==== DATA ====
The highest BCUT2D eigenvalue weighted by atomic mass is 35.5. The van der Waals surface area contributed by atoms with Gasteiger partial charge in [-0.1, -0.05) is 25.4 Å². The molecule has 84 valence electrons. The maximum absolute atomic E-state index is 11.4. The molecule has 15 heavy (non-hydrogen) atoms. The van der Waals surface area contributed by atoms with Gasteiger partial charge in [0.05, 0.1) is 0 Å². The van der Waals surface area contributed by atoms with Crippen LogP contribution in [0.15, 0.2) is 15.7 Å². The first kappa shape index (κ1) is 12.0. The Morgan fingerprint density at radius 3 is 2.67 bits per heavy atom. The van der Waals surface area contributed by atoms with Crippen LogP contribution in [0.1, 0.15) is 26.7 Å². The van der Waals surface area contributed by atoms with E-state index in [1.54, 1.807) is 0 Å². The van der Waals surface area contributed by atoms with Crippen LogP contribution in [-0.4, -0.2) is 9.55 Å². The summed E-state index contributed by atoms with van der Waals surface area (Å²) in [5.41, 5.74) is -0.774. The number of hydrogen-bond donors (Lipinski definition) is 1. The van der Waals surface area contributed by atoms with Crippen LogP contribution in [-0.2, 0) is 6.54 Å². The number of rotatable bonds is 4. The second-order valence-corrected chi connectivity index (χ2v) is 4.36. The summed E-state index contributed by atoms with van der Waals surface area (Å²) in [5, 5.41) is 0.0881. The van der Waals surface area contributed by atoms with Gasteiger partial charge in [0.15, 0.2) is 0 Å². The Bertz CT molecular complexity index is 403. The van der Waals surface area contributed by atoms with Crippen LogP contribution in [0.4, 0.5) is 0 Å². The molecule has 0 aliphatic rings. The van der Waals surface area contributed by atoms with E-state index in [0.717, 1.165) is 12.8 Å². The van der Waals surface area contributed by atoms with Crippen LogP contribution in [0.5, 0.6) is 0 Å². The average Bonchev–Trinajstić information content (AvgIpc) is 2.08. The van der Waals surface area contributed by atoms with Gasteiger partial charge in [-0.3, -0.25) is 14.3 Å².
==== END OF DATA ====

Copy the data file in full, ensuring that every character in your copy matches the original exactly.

The highest BCUT2D eigenvalue weighted by atomic mass is 35.5. The van der Waals surface area contributed by atoms with Gasteiger partial charge in [-0.1, -0.05) is 25.4 Å². The molecule has 84 valence electrons. The maximum absolute atomic E-state index is 11.4. The molecule has 15 heavy (non-hydrogen) atoms. The van der Waals surface area contributed by atoms with Gasteiger partial charge in [0.05, 0.1) is 0 Å². The van der Waals surface area contributed by atoms with Crippen LogP contribution in [0.15, 0.2) is 15.7 Å². The first kappa shape index (κ1) is 12.0. The Morgan fingerprint density at radius 3 is 2.67 bits per heavy atom. The van der Waals surface area contributed by atoms with Crippen LogP contribution in [0.1, 0.15) is 26.7 Å². The van der Waals surface area contributed by atoms with E-state index in [1.54, 1.807) is 0 Å². The van der Waals surface area contributed by atoms with Crippen LogP contribution in [-0.4, -0.2) is 9.55 Å². The summed E-state index contributed by atoms with van der Waals surface area (Å²) in [5.41, 5.74) is -0.774. The number of hydrogen-bond donors (Lipinski definition) is 1. The van der Waals surface area contributed by atoms with Crippen LogP contribution in [-0.2, 0) is 6.54 Å². The number of rotatable bonds is 4. The second-order valence-corrected chi connectivity index (χ2v) is 4.36. The summed E-state index contributed by atoms with van der Waals surface area (Å²) in [5, 5.41) is 0.0881. The van der Waals surface area contributed by atoms with Gasteiger partial charge in [0.15, 0.2) is 0 Å². The Bertz CT molecular complexity index is 403. The van der Waals surface area contributed by atoms with Crippen LogP contribution in [0.4, 0.5) is 0 Å². The molecule has 0 aliphatic rings. The van der Waals surface area contributed by atoms with E-state index in [0.717, 1.165) is 12.8 Å². The van der Waals surface area contributed by atoms with Crippen LogP contribution in [0.5, 0.6) is 0 Å². The average Bonchev–Trinajstić information content (AvgIpc) is 2.08. The van der Waals surface area contributed by atoms with Gasteiger partial charge in [-0.3, -0.25) is 14.3 Å².